His Kickstarter campaign closed, thirty days later, on September 10th. Basically, it was a ridiculous success, resulting in 203 backers, an astounding $18,819 funded AND a traditional publishing deal. Talk about worth it, eh?

Well, lucky for us, Jesse is here with us today to share his insights and advice for pet photographers hoping to turn their own passion project into a book by crowdfunding…

 


 

Nic: Thanks for chatting Jesse – you’re such an inspiration to photographers everywhere and I’m thrilled you’re here.

 


 

 

Jesse: Thanks Nichole – happy to be here! You know you’re the first person I call when I have random questions about commercial rates and stuff – you always seem to have the answers, so I am more than happy to help.

Nic: Thanks Jesse! So the first obvious question how did you choose Kickstarter your project?

Jesse: Well my advice for crowd funding is to go big or go home. I decided to use Kickstarter because they have such a large fan base, are very established and respected, and use their social media to push projects that they like.

I don’t think the other platforms have the same kind of reach as Kickstarter – they is riskier because if you don’t reach your goal you don’t get any money, but I do believe that it works the best out of all the options.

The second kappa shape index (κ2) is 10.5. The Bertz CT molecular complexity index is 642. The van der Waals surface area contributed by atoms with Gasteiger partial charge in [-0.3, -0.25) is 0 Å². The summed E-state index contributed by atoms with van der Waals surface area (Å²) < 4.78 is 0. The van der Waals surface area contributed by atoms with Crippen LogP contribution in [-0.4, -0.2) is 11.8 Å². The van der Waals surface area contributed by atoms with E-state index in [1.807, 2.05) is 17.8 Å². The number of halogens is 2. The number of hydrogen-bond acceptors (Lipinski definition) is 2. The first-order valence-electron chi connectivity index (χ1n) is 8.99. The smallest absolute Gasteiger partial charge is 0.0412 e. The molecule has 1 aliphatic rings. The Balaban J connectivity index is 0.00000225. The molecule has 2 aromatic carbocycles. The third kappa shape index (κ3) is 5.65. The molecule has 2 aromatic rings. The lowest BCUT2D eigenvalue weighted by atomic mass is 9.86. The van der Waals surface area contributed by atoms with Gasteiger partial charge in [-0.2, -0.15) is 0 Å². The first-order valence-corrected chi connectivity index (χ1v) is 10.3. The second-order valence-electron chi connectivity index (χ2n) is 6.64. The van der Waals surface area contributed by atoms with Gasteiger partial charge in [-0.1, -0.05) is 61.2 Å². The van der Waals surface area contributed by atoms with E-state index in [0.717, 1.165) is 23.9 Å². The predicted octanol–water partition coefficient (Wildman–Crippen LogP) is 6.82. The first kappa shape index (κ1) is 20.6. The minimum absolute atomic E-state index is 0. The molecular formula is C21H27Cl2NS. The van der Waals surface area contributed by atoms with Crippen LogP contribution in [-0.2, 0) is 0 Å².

Nic: Sounds simple enough! Your Kickstarter got a TON of attention – how did you accomplish that?
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Jesse: I reached out to a handful of influential people who could help amplify the message via personal emails asking to support the project, and also emailed an insane amount of media – print, blogs, etc- multiple times with links to the Kickstarter page and the Finding Shelter project site.
I was lucky enough to catch the eye of one of Kickstarter’s top people who then helped my project get pushed to their front page, as well as social media.